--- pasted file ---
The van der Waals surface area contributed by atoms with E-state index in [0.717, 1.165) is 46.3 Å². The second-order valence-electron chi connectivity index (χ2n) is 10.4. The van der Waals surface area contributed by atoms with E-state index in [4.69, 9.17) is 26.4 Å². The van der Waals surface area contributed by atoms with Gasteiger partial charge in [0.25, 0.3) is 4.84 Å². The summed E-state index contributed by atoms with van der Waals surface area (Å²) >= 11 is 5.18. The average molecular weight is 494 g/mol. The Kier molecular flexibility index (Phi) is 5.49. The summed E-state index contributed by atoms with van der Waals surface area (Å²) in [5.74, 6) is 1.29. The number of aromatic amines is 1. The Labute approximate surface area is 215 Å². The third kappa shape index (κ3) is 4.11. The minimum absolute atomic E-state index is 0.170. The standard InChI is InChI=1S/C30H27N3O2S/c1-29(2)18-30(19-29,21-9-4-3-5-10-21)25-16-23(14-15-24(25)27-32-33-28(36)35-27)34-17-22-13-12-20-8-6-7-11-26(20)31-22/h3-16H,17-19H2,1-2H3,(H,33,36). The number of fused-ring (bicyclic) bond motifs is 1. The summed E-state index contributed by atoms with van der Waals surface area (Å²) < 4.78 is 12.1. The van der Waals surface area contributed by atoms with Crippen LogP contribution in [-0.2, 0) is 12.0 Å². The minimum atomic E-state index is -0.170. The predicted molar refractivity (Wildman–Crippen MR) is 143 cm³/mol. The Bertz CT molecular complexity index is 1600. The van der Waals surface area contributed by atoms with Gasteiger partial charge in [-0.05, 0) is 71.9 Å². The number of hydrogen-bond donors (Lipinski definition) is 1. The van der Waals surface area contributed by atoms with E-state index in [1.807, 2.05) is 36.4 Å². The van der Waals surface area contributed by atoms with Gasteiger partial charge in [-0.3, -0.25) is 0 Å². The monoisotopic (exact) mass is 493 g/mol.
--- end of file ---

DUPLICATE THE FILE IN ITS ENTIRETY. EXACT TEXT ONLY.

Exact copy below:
The van der Waals surface area contributed by atoms with E-state index in [0.717, 1.165) is 46.3 Å². The second-order valence-electron chi connectivity index (χ2n) is 10.4. The van der Waals surface area contributed by atoms with E-state index in [4.69, 9.17) is 26.4 Å². The van der Waals surface area contributed by atoms with Gasteiger partial charge in [0.25, 0.3) is 4.84 Å². The summed E-state index contributed by atoms with van der Waals surface area (Å²) >= 11 is 5.18. The average molecular weight is 494 g/mol. The Kier molecular flexibility index (Phi) is 5.49. The summed E-state index contributed by atoms with van der Waals surface area (Å²) in [5.74, 6) is 1.29. The number of aromatic amines is 1. The Labute approximate surface area is 215 Å². The third kappa shape index (κ3) is 4.11. The minimum absolute atomic E-state index is 0.170. The standard InChI is InChI=1S/C30H27N3O2S/c1-29(2)18-30(19-29,21-9-4-3-5-10-21)25-16-23(14-15-24(25)27-32-33-28(36)35-27)34-17-22-13-12-20-8-6-7-11-26(20)31-22/h3-16H,17-19H2,1-2H3,(H,33,36). The number of fused-ring (bicyclic) bond motifs is 1. The summed E-state index contributed by atoms with van der Waals surface area (Å²) < 4.78 is 12.1. The van der Waals surface area contributed by atoms with Crippen LogP contribution in [-0.2, 0) is 12.0 Å². The minimum atomic E-state index is -0.170. The predicted molar refractivity (Wildman–Crippen MR) is 143 cm³/mol. The Bertz CT molecular complexity index is 1600. The van der Waals surface area contributed by atoms with Gasteiger partial charge in [-0.05, 0) is 71.9 Å². The number of hydrogen-bond donors (Lipinski definition) is 1. The van der Waals surface area contributed by atoms with E-state index in [1.807, 2.05) is 36.4 Å². The van der Waals surface area contributed by atoms with Gasteiger partial charge in [-0.3, -0.25) is 0 Å². The monoisotopic (exact) mass is 493 g/mol.